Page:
John-Michael Gariepy

The Cave – Getting Lost in a Good Game

Robert Frost was a sanctimonious idiot.  When ‘two roads diverged in a yellow wood’, Frost took ‘The Road Less Travelled’, and claimed it made all the difference.  I’m sure he felt he was an idealist and an explorer when he decided to follow a road that fewer feet had trod upon, but all he did was opt for an easy way to claim victory and stroke his ego.  If Frost was a real explorer, he would have ignored both roads and walked straight into the treeline that opposed him, forging his own path.

It’s in this spirit that The Cave is set.  You, and a group of fellow speleologists discover a hertofore unknown cavernous masterpiece.  Your mission is to find out what’s inside.  You’re not looking for ancient buried treasure.  You aren’t hacking monsters to pieces that you aren’t running away from.  You’re flipping over tiles, discovering the raw beauty of one of the world’s hidden wonders.

In The Cave, players have five actions per turn to explore new tiles, take pictures of rare sights, explore underwater lakes and plumb cavernous depths.  Careful management of your supplies and a movable personal camp are your tools as you discover what you can before the last tile is revealed, and everyone returns to base camp.  The game flows well between players, who often need to remind themselves that the point of the game is to gather points.  Players have a tendency to get lost in the simple mechanics of the game and just do some scuba diving because there’s an underwater lake to the left, and they have their air tank with them.  It’s true that it’s nice to play a game where the players are focused, but I’ve never been upset with a game that distracts players from itself.

Adam Kałuża could have built this game wrong, and turned it into a series of foregone events determined by randomly flipped tiles.  But there’s a solid amount of decision making, backed with good design choices.  For example, if a player can not line up his explored tile with all other tiles that would be adjacent to it, then the tile is set aside, and a four-way intersection tile with a pile of rubble at the center (which requires two movement to get through) replaces that tile.  That choice may appear counter-intuitive on the surface.  Why are we replacing one tile that doesn’t match its borders for a worse tile that may also not match borders?  After playing the game for a while, though, the purpose of the rubble tiles becomes more apparent.  Players naturally want to hover around the center of the board, since they can load up on supplies and don’t need to throw away resources at the base camp.  Those player will often zig-zag their tiles back and forth, keeping their tiles in a close weave.  The more they do that, though, the more their revealed tiles will border previously flipped tiles, the more likely those tiles won’t match each other, and the more likely they will be confronted with pile after pile of rubble.  The rubble tiles convince players to step away from their comfort zone and explore further into the cave, stretching their resources to the limit.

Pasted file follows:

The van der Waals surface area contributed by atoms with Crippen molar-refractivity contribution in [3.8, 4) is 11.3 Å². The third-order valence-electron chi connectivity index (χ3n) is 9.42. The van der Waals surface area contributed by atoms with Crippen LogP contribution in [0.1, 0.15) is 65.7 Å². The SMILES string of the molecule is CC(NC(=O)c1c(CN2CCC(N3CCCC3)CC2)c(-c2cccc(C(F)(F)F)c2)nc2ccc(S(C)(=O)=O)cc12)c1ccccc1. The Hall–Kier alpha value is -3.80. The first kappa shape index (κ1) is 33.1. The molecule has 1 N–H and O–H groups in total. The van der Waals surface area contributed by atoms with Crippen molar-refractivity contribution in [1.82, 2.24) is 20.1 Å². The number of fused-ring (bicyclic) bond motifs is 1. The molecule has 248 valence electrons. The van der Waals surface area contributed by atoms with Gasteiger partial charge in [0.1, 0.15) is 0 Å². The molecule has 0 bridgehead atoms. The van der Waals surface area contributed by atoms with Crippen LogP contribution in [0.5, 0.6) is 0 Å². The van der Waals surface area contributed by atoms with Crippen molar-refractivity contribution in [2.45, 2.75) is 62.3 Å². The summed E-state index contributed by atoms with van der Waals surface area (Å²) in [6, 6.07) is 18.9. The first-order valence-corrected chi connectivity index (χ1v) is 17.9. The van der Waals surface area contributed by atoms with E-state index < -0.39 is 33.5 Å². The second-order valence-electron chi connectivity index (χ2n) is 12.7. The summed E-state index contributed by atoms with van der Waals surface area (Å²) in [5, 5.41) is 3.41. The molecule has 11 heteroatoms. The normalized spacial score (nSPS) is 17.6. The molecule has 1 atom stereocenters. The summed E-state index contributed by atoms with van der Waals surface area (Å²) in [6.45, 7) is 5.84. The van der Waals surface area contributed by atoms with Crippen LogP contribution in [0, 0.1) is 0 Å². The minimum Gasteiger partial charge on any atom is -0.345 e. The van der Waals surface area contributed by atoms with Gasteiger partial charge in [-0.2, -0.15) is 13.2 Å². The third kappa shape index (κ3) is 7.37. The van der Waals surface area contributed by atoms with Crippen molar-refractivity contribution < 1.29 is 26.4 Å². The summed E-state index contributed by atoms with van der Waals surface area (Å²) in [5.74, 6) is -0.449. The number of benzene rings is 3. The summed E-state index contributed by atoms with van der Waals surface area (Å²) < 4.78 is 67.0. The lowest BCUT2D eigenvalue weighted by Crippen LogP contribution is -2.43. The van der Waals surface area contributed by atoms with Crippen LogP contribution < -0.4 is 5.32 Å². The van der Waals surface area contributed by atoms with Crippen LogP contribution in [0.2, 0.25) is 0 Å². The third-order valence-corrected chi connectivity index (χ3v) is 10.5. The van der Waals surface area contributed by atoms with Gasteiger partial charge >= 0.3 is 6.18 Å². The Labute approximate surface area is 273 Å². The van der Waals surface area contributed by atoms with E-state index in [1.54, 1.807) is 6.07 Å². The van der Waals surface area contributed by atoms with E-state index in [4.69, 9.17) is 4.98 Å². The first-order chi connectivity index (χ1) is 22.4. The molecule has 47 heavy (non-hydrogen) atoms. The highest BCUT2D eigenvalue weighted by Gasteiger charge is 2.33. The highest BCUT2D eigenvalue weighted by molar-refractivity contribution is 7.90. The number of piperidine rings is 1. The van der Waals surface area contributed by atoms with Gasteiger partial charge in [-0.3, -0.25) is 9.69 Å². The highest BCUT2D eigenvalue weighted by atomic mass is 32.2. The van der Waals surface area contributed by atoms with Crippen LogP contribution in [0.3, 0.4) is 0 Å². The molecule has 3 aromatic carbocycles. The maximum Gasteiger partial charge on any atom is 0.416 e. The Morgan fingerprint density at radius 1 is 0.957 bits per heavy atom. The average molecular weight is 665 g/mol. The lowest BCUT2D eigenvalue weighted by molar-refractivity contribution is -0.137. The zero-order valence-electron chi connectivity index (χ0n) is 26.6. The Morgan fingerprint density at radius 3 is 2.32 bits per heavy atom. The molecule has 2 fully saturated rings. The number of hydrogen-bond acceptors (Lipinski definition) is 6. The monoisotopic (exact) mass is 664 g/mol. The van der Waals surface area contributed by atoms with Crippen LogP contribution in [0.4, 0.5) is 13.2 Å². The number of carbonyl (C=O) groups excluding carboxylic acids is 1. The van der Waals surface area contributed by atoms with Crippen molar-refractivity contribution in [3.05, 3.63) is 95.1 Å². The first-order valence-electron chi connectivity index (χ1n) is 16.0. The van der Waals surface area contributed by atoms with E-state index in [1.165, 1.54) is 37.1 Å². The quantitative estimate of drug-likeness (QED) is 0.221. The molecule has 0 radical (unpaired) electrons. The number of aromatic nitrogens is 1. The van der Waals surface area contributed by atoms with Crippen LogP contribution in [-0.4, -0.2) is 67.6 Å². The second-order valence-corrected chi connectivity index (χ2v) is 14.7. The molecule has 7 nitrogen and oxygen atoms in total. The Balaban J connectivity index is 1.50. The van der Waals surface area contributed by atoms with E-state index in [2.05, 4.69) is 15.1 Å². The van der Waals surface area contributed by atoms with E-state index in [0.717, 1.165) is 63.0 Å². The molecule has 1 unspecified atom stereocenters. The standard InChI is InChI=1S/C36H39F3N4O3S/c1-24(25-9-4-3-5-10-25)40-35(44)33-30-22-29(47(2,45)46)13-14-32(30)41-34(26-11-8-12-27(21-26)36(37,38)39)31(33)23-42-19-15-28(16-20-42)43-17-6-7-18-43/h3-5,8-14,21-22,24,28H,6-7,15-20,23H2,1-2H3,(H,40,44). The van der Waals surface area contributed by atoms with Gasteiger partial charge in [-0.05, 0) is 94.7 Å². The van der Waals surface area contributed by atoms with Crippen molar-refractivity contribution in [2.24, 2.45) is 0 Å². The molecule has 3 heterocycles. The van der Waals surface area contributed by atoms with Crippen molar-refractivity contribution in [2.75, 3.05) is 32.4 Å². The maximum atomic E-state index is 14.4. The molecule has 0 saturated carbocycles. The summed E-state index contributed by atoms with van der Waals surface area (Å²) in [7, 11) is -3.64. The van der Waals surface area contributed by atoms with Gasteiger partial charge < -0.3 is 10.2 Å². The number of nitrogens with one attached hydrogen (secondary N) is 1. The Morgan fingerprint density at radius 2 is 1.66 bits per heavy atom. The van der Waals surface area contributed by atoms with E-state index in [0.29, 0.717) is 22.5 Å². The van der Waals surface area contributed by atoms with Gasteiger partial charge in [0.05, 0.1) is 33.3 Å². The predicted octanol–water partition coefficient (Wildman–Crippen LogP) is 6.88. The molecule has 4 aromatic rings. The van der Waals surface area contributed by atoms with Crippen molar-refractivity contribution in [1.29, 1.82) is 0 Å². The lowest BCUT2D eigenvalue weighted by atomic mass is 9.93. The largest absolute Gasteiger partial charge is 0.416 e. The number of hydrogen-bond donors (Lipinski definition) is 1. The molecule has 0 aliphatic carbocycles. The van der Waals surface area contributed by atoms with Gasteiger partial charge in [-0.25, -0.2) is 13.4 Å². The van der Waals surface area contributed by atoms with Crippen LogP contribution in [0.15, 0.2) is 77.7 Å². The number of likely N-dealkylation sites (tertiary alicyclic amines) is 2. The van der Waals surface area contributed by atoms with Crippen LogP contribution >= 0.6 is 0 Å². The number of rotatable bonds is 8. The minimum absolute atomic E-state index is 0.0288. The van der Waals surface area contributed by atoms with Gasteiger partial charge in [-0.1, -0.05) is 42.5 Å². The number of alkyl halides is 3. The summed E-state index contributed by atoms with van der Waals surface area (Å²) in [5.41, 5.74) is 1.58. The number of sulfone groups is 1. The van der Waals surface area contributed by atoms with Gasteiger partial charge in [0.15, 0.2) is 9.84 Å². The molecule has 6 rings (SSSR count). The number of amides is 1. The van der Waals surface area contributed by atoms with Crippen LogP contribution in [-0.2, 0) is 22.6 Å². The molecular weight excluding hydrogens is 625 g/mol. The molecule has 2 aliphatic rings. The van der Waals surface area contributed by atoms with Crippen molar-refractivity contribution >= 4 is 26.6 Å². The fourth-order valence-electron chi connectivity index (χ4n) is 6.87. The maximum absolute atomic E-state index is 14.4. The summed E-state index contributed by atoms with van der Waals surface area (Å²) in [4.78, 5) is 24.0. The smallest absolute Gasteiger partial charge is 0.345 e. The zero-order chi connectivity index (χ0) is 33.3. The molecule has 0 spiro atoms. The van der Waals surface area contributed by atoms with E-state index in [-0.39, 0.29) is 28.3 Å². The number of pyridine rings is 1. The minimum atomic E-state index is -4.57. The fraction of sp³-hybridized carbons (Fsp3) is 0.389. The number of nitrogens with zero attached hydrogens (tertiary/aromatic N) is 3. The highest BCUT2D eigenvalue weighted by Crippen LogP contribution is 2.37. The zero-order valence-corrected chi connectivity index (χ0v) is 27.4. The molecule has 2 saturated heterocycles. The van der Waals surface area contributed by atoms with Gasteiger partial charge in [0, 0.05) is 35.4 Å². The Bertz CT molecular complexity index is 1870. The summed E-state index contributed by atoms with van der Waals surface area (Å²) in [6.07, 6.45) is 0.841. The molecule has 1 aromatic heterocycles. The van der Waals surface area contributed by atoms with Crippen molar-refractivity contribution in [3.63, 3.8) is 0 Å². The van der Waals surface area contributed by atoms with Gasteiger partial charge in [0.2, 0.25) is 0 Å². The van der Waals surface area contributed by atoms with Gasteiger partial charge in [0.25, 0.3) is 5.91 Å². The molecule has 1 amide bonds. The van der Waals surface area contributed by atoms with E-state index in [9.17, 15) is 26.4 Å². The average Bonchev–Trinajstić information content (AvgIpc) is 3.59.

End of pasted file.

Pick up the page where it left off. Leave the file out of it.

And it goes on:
The Cave delivers, even if I might squabble over a few flavor details.  I’m miffed that player’s are encouraged to leave their trash everywhere.  If we’re already awarding points for getting good pictures, and laying down ropes for other explorers, couldn’t we also grant a few points for picking up your camp on your way out?  And while we’re talking about explorers leaving their trash everywhere, why are we granting points for redundant rope anchors?  In my first game, it only lead to an ending full of players grabbing as much rope as possible and throwing it over nearby drops in an attempt to chip up a few more points.

But these quibbles are minor.  Does it make sense that a player is rewarded for pushing himself through the most tight squeezes among all explorers?  No, but if the game contained a better simulation of real life, then it would chunk up the rulebook with a list of unnecessary loopholes and contrived scenarios.  Instead, Kałuża opted for fun and playability, and for that, I’m thankful.  Normally, it’s a bad sign when I’m inspired to set a game aside and go for a walk.  I can’t think of a better complement for The Cave.

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3 thoughts on “The Cave – Getting Lost in a Good Game

  1. Michael O. on said:

    I think Frost was probably smart enough to know what a treeline is, though.

    • I think Frost wrote a poem about two paths. He liked the symbolism involved. I get that. The fact that he, as narrator, only sees two paths always bothered me.

      I know that the nature of a poem doesn’t allow you to get into minutia like “And I could also walk into the woods at any angle, but that choice would not be a profitable one.” Still bothers me, though.

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